Introduction to Dining in Berlin

Original farmersmarkets2%c2%a9paulsullivan.jpg?1502727706?ixlib=rails 0.3
Introduction to Dining in Berlin
Berlin's dining scene has become increasingly eclectic and international, like the city itself. You can eat your way around the world, from tasty street eats to Middle Eastern and Asian fare, and still find places serving traditional and updated German favorites.
By Paul Sullivan, AFAR Local Expert
Photo by Paul Sullivan
  • 1 / 9
    Original farmersmarkets2%c2%a9paulsullivan.jpg?1502727706?ixlib=rails 0.3
    Berlin's Favorite Food Markets
    Join the locals and visit Berlin's Farmers' Markets; you have plenty of choices, especially on Saturday. Prenzlauer Berg’s popular Kollwitzplatz Market (Thursdays noon–7 p.m. and Saturdays 9 a.m.–4 p.m.) has an emphasis on ecofriendly and local produce, and it offers a slew of eat-on-the-go options from bio-bratwurst to wok-fried shrimp. Friedrichshain’s Boxhagener Platz Market also takes place on Saturdays. The Saturday Winterfeldtmarkt in Schöneberg has a wonderful selection of stalls, including a riot of flower vendors, while a thriving Turkish market takes place along the Maybachufer in Kreuzberg on Thursdays and Saturdays.
    Photo by Paul Sullivan
  • 2 / 9
    Original img 20170718 130728.jpg?1502728178?ixlib=rails 0.3
    City of Coffee and Cake
    Coffee culture has been a part of German life since the 17th century (Bach even composed a cantata about the beverage), and afternoon coffee and cake is as much a sacred ritual here as elsewhere in Germany. Around the city you can find cafés that still retain their timeless elegance; others reflect a thoroughly modern vibe. For something buzzy yet traditional, head to Prenzlauer Berg and try Café Anna Blume, a 2005 addition with decor that nods to art nouveau and art deco: Its cake selection is famous in the city. Pop in to ABC: Allan's Breakfast Club and Wine Bar for a flat white and a truly international breakfast and brunch menu in a space whimsically decorated with a beach theme.

    Photo by Yashy Murphy, Baby & Life
  • 3 / 9
    Original reinstoff.spitzmorcheln pilznudel und fermentierte schalotten 1%c2%a9food friends.jpg?1502728440?ixlib=rails 0.3
    Fine Dining in Berlin
    Berlin still has a way to go to match cities like Paris and London in terms of fine dining, but there are plenty of sophisticated places to dine in the German capital. Of the 18 Michelin-starred spots, one of the most memorable is Reinstoff, hidden away in a historic Mitte courtyard and ideal for fans of both culinary fireworks and stylish interior design. For unique, top-notch cuisine in a refreshingly informal atmosphere, try West Berlin's Glass, run by an Israeli chef who loves to experiment with Middle Eastern recipes. Vegetarians can also go high-end, thanks to the chic Cookies Cream, which pairs inventive cuisine to a fine wine list.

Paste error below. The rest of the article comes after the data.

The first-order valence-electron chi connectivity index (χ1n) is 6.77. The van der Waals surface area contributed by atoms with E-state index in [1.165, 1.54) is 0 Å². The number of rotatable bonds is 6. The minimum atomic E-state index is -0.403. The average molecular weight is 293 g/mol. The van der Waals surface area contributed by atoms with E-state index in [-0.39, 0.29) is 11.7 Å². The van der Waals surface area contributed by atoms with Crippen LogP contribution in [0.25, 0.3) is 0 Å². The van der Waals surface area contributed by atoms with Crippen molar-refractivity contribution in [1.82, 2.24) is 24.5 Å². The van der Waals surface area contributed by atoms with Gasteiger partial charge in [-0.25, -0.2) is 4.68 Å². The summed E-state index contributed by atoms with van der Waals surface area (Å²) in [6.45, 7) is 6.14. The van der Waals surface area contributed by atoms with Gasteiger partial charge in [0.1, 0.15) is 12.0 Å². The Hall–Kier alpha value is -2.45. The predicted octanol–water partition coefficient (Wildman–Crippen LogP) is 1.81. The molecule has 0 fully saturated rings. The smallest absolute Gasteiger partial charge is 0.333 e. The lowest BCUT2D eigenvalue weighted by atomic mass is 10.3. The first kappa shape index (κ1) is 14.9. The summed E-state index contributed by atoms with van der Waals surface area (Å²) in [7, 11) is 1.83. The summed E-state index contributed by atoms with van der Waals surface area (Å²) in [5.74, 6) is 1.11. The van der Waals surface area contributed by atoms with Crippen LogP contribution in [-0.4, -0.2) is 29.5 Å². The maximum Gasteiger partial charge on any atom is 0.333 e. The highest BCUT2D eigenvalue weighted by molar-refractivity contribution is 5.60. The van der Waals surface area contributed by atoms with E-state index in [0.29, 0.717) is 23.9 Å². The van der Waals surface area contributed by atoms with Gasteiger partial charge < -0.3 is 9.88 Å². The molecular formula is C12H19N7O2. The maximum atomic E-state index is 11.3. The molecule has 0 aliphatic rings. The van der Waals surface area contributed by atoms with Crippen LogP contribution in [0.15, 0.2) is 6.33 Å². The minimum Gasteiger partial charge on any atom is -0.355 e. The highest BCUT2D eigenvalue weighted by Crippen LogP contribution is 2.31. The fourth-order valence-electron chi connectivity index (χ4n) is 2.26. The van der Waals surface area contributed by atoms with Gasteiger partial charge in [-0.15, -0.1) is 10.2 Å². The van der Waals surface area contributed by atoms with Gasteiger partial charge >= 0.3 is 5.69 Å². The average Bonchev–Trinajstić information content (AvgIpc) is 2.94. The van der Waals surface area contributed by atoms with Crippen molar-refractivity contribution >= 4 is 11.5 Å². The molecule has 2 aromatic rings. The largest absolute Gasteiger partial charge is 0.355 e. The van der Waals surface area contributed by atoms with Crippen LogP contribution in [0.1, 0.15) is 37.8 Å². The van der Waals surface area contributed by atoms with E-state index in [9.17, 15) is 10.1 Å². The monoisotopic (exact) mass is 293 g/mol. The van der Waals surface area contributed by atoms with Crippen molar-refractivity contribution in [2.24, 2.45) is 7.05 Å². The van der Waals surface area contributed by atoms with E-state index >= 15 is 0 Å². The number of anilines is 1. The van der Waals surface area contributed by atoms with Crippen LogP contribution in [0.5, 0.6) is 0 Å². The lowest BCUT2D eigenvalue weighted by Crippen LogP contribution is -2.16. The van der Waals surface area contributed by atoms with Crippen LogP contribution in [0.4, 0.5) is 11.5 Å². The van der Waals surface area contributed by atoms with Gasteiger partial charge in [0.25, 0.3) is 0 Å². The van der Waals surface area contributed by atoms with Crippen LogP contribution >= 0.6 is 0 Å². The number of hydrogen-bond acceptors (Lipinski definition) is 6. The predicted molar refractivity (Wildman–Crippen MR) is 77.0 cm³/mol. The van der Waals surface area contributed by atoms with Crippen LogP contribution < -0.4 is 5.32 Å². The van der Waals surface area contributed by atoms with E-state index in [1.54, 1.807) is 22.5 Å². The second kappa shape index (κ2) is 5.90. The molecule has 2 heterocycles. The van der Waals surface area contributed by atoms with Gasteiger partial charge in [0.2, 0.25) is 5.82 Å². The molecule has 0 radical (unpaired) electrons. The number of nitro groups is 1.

Photo by Food & Friends
  • 4 / 9
    Original open uri20160815 3469 zbqs13?1471295827?ixlib=rails 0.3
    Vegetarian and Vegan Cuisine
    It’s no secret that Germany is traditionally a meat-loving nation, but it’s also no surprise that the country's sophisticated capital is plugged into global food trends from pop-up street-food stalls to vegan restaurants to locavore cuisine. Although many restaurants have long offered vegan or vegetarian options, Berlin now has a respectable number of good restaurants dedicated to meat-free cuisine. The iconic Cookies Cream is one of the most innovative, serving up high-end vegetarian fare such as Parmesan dumplings and wild herb salads in a clubby, informal atmosphere. For something more down-to-earth (and cheaper), try the small but tasty international—Mexican, Indian, Californian, Italian—menu at W – Der Imbiss or the delicious hummus dishes at Djimalaya.
    Photo courtesy of Cookies Cream
  • 5 / 9
    Original open uri20160815 3469 yew24w?1471295835?ixlib=rails 0.3
    Berlin’s Beer Gardens